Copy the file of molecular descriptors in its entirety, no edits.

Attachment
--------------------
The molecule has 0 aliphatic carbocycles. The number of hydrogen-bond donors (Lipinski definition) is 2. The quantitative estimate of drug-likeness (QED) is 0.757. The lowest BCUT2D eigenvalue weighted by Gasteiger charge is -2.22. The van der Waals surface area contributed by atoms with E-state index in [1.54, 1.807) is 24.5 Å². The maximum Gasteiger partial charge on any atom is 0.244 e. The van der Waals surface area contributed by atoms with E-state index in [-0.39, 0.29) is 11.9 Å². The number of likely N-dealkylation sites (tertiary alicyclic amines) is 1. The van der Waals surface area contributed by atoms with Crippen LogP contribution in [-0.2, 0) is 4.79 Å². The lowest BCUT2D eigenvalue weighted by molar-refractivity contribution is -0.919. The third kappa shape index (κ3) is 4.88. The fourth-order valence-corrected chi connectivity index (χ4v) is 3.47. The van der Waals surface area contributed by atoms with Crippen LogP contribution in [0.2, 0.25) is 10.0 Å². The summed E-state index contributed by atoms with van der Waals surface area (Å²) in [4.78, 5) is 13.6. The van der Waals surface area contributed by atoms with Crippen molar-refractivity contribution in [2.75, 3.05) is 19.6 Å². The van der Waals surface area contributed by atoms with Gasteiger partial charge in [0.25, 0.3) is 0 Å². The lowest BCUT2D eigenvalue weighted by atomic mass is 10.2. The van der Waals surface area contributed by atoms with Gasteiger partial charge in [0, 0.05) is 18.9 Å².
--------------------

The molecule has 0 aliphatic carbocycles. The number of hydrogen-bond donors (Lipinski definition) is 2. The quantitative estimate of drug-likeness (QED) is 0.757. The lowest BCUT2D eigenvalue weighted by Gasteiger charge is -2.22. The van der Waals surface area contributed by atoms with E-state index in [1.54, 1.807) is 24.5 Å². The maximum Gasteiger partial charge on any atom is 0.244 e. The van der Waals surface area contributed by atoms with E-state index in [-0.39, 0.29) is 11.9 Å². The number of likely N-dealkylation sites (tertiary alicyclic amines) is 1. The van der Waals surface area contributed by atoms with Crippen LogP contribution in [-0.2, 0) is 4.79 Å². The lowest BCUT2D eigenvalue weighted by molar-refractivity contribution is -0.919. The third kappa shape index (κ3) is 4.88. The fourth-order valence-corrected chi connectivity index (χ4v) is 3.47. The van der Waals surface area contributed by atoms with Crippen LogP contribution in [0.2, 0.25) is 10.0 Å². The summed E-state index contributed by atoms with van der Waals surface area (Å²) in [4.78, 5) is 13.6. The van der Waals surface area contributed by atoms with Crippen molar-refractivity contribution in [2.75, 3.05) is 19.6 Å². The van der Waals surface area contributed by atoms with Gasteiger partial charge in [0.25, 0.3) is 0 Å². The lowest BCUT2D eigenvalue weighted by atomic mass is 10.2. The van der Waals surface area contributed by atoms with Gasteiger partial charge in [0, 0.05) is 18.9 Å².